Vancouver Riots Suspects Turn Themselves In To Police
THE CANADIAN PRESS -- Vancouver police have recommended their first charges to emerge from the Stanley Cup riot, asking the Crown to lay charges of arson, mischief, unlawful assembly and participation in a riot.
Chief Jim Chu said the suspect turned himself in to police the day after rioters tore through Vancouver's downtown, lighting cars on fire and looting stores.
Vancouver police says about half a dozen people so far have turned themselves into police, admitting they took part in the riot Wednesday night.
One alleged rioter was even turned in to the police by his own parents after they saw photos of the looting online, the CBC reported.
There is a large unit investigating the riot, including members of the RCMP and other police agencies around the Metro Vancouver, he said.
“We are going to vigorously pursue those lawbreakers,” Chu told reporters Friday.
He said there have been many tips from the public to help identify rioters.
“We've been overwhelmed by the large number of tips that have come in,” Chu said.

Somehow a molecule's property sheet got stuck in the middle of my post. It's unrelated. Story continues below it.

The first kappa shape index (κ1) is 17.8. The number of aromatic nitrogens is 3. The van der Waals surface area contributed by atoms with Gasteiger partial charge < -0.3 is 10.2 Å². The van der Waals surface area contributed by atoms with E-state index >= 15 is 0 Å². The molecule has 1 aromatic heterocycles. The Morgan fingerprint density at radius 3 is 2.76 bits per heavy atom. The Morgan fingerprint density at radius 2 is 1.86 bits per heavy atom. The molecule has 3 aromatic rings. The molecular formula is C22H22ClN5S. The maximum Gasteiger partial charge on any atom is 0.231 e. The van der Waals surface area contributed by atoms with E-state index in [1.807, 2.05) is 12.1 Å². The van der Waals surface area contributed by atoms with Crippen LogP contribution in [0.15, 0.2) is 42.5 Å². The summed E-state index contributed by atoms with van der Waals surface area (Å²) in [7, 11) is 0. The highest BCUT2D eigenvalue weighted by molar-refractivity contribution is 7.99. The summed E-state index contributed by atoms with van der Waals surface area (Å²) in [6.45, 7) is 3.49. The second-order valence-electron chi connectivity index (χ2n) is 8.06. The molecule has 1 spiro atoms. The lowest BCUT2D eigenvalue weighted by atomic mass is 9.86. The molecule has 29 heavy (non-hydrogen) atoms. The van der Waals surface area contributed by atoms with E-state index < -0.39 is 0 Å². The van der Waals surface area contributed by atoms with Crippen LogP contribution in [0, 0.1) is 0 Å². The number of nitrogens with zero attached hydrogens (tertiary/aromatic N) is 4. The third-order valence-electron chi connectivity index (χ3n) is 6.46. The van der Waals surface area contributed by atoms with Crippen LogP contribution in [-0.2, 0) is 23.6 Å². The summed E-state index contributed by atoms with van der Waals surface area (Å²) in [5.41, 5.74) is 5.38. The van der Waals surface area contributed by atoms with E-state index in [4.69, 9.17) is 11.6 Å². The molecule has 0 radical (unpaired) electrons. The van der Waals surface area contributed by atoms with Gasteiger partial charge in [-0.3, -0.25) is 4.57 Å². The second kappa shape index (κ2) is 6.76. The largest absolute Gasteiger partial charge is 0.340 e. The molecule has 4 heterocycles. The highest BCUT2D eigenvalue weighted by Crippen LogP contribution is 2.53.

“Our server was crashed yesterday because so much volume of material was coming forward from members of the public.”
The server was back up and running, and Chu encouraged the public to keep the tips coming in. Several websites and Facebook pages have been set up with photos and video from the mayhem, asking people to identify the thugs.
Chu thanked the Good Samaritans who tried to intervene as the crowd spiralled out of control, some of whom can be seen in witness video being beaten by the drunken rioters for trying to stop the violence.
“I'm sorry that we couldn't back you up and get to you earlier,” the police chief said. “I know we have training and we have protective gear and all of you didn't, so thank you for trying ...
“What you've done is truly heroic.”
Chu was on the defensive about the department's preparations for the final, given that Vancouver hockey fans rioted in 1994 when their team lost in the final game of the series.
But he downplayed suggestions that a department report to city council foreshadowed that they didn't have the resources necessary for the massive crowd.
“When you review the riot, even among my own officers, there's lots of should-haves, could'ves,” Chu said. “But going into the riot we did the best we could using the right judgment and the best expertise and judgment that we could come up with.
“Knowing what I know now, there's many things that I would have done differently.”
With files from CBC